Ship design is focus of MIT celebration

April 01, 2001

CAMBRIDGE, Mass.-- Over 200 MIT faculty, students, alumni, officers in the US Navy, and members of industry will discuss the future of ship design and current research in that area at a two-day symposium celebrating the 100th anniversary of MIT's program in Naval Construction and Engineering.

The Ship Design and Shipbuilding Technology Symposium, to be held Thursday and Friday April 19-20, will include a panel on maintaining technological supremacy in ship design and the educational and research opportunities to that end. Panelists are the Chief of Naval Research, the Program Executive Officer for Aircraft Carriers, the Program Manager for the USS Virginia (the Navy's new attack submarine), a Vice President of General Dynamics/Electric Boat Co., the head of MIT's Department of Ocean Engineering, and the director of MIT Security Studies.

Other symposium events include a talk by Professor William McBride of the US Naval Academy on "Technological Change and United States Navy," and ten presentations on specific areas of research. The latter will be given by teams of MIT faculty and Naval officers on topics ranging from propulsion systems for submarines to the design of ship hulls.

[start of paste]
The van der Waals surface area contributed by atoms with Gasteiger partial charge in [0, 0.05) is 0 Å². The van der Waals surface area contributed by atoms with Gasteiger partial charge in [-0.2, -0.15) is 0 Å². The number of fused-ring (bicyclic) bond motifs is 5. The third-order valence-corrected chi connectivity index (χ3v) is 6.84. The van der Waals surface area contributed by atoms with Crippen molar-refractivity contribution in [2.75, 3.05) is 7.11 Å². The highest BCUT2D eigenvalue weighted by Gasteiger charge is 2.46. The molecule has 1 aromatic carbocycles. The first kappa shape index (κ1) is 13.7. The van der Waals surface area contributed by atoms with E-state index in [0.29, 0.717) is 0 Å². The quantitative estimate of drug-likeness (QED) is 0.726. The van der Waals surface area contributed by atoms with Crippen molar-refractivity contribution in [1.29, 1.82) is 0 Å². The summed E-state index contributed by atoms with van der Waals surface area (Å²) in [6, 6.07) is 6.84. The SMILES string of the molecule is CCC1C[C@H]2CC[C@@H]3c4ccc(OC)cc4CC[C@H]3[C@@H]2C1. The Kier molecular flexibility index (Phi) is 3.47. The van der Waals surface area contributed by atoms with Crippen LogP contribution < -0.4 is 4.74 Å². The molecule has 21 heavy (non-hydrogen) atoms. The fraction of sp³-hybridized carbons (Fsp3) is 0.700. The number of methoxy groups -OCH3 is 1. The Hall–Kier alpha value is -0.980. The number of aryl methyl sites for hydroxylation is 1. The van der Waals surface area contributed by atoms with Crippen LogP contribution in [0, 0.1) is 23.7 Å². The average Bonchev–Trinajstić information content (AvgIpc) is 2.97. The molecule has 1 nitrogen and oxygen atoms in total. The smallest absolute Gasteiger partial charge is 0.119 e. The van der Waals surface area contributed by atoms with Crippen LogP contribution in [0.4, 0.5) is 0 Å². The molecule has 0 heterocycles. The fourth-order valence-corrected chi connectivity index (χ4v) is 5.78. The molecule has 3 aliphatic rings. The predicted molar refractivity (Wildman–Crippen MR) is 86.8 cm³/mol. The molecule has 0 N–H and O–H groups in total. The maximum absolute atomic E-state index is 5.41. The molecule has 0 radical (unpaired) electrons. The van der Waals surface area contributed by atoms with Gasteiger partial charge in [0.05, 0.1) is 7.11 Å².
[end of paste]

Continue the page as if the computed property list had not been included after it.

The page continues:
Dinner speakers Thursday evening are President Charles M. Vest of MIT and Admiral Frank (Skip) Bowman, director of Naval Nuclear Propulsion.

MIT's graduate program in Naval Construction and Engineering is intended for active duty officers in the US Navy, US Coast Guard, and foreign Navies who specialize in the design, construction, and repair of naval ships.

The two MIT professors in the program are active-duty Naval officers. Currently there are 19 US Navy officer students in the program. Other students are from the US Coast Guard (two), the Hellenic Navy (four), and the Chilean Navy (two). Officer students are admitted, and Navy faculty members are appointed, through normal MIT procedures. The program is a model of voluntary collaboration for the mutual benefit of MIT and the Navy.

Massachusetts Institute of Technology

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